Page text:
Attendees will learn about GeoMuseUM and ways in which it can be used for innovative curriculum. Funded by a Mellon CREATE Grant, Dr. Diana Ter-Ghazaryan and Professor Lien Tran worked with a team of students to collect highly accurate GPS coordinates of the Coral Gables campus’s public sculptures and prototyped interactive map and app solutions to make finding and learning about these sculptures easier for the UM community and campus visitors. This exploration led to the launch of GeoMuseUM, a geolocative web app and sculpture guide created in coordination with the Lowe Art Museum. Visitors to this online resource can connect to the Gables campus via physical places/spaces and art, learn about sculptural art and artists, and even be inspired to create. Dr. Melvin Butler and Dr. Brent Swanson will share their experience using GeoMuseUM as part of an assignment in MCY 140 Experiencing Music. Students selected, visited, and studied a sculpture in-person or virtually, then “sculpted” (composed or improvised) a short piece of “music” that connected to the selected piece of visual art. The Lowe plans to use GeoMuseUM to engage the residential student population through art-related, stress-reducing activities that provide healthy outlets for anxiety and feelings of isolation. The GeoMuseUM app is available at geomuse.as.miami.edu.

  • On-Demand Sessions

    Supporting Teaching and Learning with Primary Sources

    Christina Larson, Andrew W. Mellon Academic Engagement Fellow, Shatha Baydoun, Library Assistant Professor, Roxane Pickens, Director of the UM Learning Commons and Librarian Assistant Professor, University of Miami Libraries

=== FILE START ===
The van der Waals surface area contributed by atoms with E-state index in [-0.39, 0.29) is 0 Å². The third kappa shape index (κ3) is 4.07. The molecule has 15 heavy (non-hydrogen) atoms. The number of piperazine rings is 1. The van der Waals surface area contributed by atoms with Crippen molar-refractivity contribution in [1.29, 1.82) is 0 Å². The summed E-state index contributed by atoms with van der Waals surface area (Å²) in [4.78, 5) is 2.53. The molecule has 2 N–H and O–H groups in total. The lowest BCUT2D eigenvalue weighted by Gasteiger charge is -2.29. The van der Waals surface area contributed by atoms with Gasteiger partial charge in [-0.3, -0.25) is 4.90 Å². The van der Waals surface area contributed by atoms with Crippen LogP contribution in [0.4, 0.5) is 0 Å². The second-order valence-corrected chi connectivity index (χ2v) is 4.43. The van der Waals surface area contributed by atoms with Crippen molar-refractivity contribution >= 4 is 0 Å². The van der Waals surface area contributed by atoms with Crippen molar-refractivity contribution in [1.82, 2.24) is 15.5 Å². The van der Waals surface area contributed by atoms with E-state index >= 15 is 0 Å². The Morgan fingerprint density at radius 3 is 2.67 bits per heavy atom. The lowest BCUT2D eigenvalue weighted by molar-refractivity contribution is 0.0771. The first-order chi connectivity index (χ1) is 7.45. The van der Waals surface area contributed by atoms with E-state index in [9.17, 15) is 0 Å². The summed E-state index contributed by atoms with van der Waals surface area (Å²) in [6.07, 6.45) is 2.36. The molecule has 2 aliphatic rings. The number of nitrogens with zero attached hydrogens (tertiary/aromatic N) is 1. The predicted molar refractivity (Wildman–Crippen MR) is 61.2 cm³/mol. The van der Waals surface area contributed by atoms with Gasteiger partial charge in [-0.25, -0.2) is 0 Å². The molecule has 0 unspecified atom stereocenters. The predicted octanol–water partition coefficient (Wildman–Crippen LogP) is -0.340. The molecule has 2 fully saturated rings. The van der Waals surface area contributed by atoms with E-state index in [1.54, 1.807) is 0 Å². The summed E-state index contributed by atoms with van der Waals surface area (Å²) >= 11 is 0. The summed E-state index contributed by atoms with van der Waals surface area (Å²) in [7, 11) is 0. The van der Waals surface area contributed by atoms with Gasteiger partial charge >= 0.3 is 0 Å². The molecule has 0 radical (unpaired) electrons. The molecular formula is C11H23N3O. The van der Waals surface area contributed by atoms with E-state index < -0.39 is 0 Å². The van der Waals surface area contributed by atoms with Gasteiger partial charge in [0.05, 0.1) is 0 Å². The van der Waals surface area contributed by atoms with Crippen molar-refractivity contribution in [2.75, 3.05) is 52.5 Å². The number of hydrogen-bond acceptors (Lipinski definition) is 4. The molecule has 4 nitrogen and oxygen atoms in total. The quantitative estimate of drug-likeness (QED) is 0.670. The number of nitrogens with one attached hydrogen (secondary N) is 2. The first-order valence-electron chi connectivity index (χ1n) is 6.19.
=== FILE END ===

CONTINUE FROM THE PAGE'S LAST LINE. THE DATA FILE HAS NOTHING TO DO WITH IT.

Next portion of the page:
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    During the fall 2019 semester, we interviewed 15 humanities and social sciences instructors from the University of Miami (UM) who teach with primary sources. Sponsored by UM Libraries, this local study joins a suite of 25 parallel studies across the United States and United Kingdom, coordinated by Ithaka S+R, a nonprofit research and consulting organization that will publish a capstone report in fall 2020. Our presentation will highlight the innovative ways that faculty have collaborated with colleagues at Special Collections, the Cuban Heritage Collection, and the Lowe Art Museum to engage students in object based learning. Interviewees described how archival materials give voice to marginalized groups while others commented on the pedagogical power of primary sources in encouraging critical thinking and analytical skills. Faculty reported primary sources as catalysts for discovery and discussion while technology played a major role in student engagement with objects. The world has changed vastly since the fall 2019 semester when these interviews took place. With the onset of the COVID-19 pandemic, faculty, UM Libraries, and the Lowe Art Museum have pivoted toward virtual experiences. We will present on best practices and share our recommendations for teaching and learning with physical and digital primary sources.

    Executive Summary
    Slide Deck


    Strategies for Student Engagement